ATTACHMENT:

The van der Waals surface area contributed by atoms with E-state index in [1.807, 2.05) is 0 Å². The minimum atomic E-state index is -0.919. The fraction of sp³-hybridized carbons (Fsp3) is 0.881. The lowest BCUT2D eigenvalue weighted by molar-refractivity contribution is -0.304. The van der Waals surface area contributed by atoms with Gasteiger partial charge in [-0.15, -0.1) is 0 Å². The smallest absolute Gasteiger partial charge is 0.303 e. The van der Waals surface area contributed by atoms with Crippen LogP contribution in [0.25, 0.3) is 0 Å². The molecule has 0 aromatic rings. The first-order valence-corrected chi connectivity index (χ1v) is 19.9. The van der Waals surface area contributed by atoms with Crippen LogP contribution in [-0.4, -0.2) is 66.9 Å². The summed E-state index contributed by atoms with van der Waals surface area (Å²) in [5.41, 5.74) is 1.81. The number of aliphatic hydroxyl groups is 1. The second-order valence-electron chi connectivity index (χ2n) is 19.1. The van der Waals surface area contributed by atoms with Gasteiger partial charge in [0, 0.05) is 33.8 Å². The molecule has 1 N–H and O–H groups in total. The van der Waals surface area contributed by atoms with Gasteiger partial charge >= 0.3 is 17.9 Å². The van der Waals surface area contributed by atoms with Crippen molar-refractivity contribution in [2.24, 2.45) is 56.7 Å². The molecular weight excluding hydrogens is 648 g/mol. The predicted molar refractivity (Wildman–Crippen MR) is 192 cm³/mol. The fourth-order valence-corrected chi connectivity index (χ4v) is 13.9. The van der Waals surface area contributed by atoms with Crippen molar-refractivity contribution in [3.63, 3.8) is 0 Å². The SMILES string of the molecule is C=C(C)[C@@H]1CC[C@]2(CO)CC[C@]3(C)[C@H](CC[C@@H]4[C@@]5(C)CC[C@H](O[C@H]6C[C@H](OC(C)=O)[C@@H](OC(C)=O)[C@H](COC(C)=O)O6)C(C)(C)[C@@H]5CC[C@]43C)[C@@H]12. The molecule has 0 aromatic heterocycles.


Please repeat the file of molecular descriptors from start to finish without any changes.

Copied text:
The van der Waals surface area contributed by atoms with E-state index in [1.807, 2.05) is 0 Å². The minimum atomic E-state index is -0.919. The fraction of sp³-hybridized carbons (Fsp3) is 0.881. The lowest BCUT2D eigenvalue weighted by molar-refractivity contribution is -0.304. The van der Waals surface area contributed by atoms with Gasteiger partial charge in [-0.15, -0.1) is 0 Å². The smallest absolute Gasteiger partial charge is 0.303 e. The van der Waals surface area contributed by atoms with Crippen LogP contribution in [0.25, 0.3) is 0 Å². The molecule has 0 aromatic rings. The first-order valence-corrected chi connectivity index (χ1v) is 19.9. The van der Waals surface area contributed by atoms with Crippen LogP contribution in [-0.4, -0.2) is 66.9 Å². The summed E-state index contributed by atoms with van der Waals surface area (Å²) in [5.41, 5.74) is 1.81. The number of aliphatic hydroxyl groups is 1. The second-order valence-electron chi connectivity index (χ2n) is 19.1. The van der Waals surface area contributed by atoms with Gasteiger partial charge in [0, 0.05) is 33.8 Å². The molecule has 1 N–H and O–H groups in total. The van der Waals surface area contributed by atoms with Gasteiger partial charge >= 0.3 is 17.9 Å². The van der Waals surface area contributed by atoms with Crippen molar-refractivity contribution in [2.24, 2.45) is 56.7 Å². The molecular weight excluding hydrogens is 648 g/mol. The predicted molar refractivity (Wildman–Crippen MR) is 192 cm³/mol. The fourth-order valence-corrected chi connectivity index (χ4v) is 13.9. The van der Waals surface area contributed by atoms with Crippen molar-refractivity contribution in [3.63, 3.8) is 0 Å². The SMILES string of the molecule is C=C(C)[C@@H]1CC[C@]2(CO)CC[C@]3(C)[C@H](CC[C@@H]4[C@@]5(C)CC[C@H](O[C@H]6C[C@H](OC(C)=O)[C@@H](OC(C)=O)[C@H](COC(C)=O)O6)C(C)(C)[C@@H]5CC[C@]43C)[C@@H]12. The molecule has 0 aromatic heterocycles.